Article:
Increasing interest appears in one-time surgery techniques as they provide shorter recovery time, with the transfer of an entire osteochondral autograft being the most appealing[2-6,9,11]. Autografting represents a reasonable solution for osteochondral defects. In the most widespread system of mosaicplasty, an osteochondral cylindrical graft is received from a healthy region (donor site) and after appropriate preparation of the osteochondral defect region with special instrumentation, it is inserted in the recipient site (osteochondral defect). The donor site, depending on the surgeon’s preference remains uncovered, is covered with biosynthetic implant or is covered with the autograft been taken from the defect region.

To date, the histological faith of the donor site remains unanswered. No consensus exists regarding the best approach to achieve optimal results[4-6,9,12]. The donor site, could be a major source of pain. Nonetheless, it is underestimated because all surgeons and all reports focus on the damaged area. We performed a controlled laboratory animal study in order to find an answer about the faith of the donor site region. In order to identify the method which achieves the best outcomes for the International Cartilage Repair Society (ICRS) scoring system, and which ends up expressing more collagen of type II(marking the presence of hyaline cartilage) we used a rabbit model[13] where the same standardized cartilage defect was treated with three different options; bone graft substitute (BGS) plug, osteochondral autograft transplantation and conservative approach. Our null hypothesis was that there would be no significant difference between the control, the OA and the BGS group. P value < 0.05 was deemed to indicate statistical significance.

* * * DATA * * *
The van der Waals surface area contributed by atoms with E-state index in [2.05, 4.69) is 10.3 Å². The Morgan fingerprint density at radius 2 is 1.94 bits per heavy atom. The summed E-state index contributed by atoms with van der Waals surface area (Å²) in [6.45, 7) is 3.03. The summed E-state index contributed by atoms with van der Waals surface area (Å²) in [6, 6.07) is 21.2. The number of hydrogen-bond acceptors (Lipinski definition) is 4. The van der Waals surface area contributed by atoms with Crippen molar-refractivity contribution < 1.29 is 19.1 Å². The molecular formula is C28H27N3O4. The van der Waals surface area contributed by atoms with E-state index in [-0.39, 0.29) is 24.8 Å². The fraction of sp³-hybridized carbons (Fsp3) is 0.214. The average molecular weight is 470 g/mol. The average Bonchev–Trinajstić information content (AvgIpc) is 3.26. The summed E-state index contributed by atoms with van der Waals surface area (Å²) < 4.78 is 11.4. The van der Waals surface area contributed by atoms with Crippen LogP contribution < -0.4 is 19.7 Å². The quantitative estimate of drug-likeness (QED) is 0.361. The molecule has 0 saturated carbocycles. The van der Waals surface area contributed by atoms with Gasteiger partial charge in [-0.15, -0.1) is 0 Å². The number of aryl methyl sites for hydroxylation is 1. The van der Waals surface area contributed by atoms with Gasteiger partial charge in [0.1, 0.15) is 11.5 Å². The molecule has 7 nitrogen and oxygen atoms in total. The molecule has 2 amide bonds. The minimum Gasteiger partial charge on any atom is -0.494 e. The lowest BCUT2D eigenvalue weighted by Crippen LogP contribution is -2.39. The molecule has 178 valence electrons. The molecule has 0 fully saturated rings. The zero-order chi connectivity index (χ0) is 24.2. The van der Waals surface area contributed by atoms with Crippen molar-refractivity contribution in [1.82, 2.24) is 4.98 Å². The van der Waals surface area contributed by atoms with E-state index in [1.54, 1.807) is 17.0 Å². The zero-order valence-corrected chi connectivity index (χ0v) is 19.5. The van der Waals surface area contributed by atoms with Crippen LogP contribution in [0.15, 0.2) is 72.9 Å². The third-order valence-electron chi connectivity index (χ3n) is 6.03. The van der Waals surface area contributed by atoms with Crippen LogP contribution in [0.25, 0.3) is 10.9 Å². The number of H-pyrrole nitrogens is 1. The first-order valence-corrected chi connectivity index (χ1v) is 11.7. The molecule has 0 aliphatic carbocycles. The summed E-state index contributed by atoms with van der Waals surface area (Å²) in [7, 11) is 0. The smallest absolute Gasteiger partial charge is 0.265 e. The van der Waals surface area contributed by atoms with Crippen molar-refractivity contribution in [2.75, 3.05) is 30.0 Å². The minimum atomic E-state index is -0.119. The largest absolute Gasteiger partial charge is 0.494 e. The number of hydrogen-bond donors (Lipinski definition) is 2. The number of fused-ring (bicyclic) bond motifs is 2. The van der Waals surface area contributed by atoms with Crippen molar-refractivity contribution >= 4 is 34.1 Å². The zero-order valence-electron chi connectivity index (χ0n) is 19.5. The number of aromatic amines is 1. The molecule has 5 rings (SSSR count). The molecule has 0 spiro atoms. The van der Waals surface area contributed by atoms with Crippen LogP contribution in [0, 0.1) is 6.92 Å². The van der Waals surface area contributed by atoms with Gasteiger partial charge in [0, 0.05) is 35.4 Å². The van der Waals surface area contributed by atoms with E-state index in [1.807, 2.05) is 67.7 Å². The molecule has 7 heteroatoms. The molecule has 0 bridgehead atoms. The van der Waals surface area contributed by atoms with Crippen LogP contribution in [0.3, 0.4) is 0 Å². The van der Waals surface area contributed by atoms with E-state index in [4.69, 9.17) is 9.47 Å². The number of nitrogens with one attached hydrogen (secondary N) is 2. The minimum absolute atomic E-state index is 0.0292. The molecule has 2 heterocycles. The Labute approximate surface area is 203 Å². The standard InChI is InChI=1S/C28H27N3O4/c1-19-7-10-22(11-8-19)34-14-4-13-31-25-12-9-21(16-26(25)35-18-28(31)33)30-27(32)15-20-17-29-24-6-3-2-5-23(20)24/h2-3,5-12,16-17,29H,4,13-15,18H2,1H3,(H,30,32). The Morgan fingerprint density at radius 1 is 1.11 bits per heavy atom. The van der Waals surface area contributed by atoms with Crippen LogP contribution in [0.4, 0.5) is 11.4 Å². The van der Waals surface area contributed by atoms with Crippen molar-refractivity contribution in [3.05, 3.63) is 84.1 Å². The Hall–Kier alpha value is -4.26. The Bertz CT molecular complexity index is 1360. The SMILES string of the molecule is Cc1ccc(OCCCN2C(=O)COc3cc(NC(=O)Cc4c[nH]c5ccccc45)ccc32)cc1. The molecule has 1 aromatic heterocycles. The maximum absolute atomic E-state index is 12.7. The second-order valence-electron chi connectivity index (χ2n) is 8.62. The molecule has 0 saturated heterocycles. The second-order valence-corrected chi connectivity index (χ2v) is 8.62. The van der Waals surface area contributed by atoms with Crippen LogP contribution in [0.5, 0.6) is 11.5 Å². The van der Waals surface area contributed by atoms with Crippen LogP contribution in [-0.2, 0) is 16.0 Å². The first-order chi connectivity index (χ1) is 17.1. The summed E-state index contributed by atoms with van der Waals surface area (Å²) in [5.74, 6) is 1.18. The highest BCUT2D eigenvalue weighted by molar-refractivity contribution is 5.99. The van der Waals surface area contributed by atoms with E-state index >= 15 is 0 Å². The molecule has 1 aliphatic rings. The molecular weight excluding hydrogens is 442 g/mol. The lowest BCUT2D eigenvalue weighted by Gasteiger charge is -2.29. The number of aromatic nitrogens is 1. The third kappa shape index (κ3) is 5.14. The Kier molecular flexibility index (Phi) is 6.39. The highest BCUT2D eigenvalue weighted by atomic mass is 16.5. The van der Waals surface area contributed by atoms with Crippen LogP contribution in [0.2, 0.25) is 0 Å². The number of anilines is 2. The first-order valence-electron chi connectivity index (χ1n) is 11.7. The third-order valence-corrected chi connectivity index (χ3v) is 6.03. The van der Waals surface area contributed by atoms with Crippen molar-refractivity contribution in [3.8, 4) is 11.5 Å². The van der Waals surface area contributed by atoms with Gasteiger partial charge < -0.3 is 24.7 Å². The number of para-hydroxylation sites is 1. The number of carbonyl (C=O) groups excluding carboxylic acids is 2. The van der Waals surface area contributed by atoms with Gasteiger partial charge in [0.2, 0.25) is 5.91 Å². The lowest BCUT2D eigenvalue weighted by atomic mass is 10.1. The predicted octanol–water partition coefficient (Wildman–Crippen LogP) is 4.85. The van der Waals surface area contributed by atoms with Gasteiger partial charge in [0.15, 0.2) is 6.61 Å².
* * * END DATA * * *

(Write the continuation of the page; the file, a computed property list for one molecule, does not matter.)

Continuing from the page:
MATERIALS AND METHODS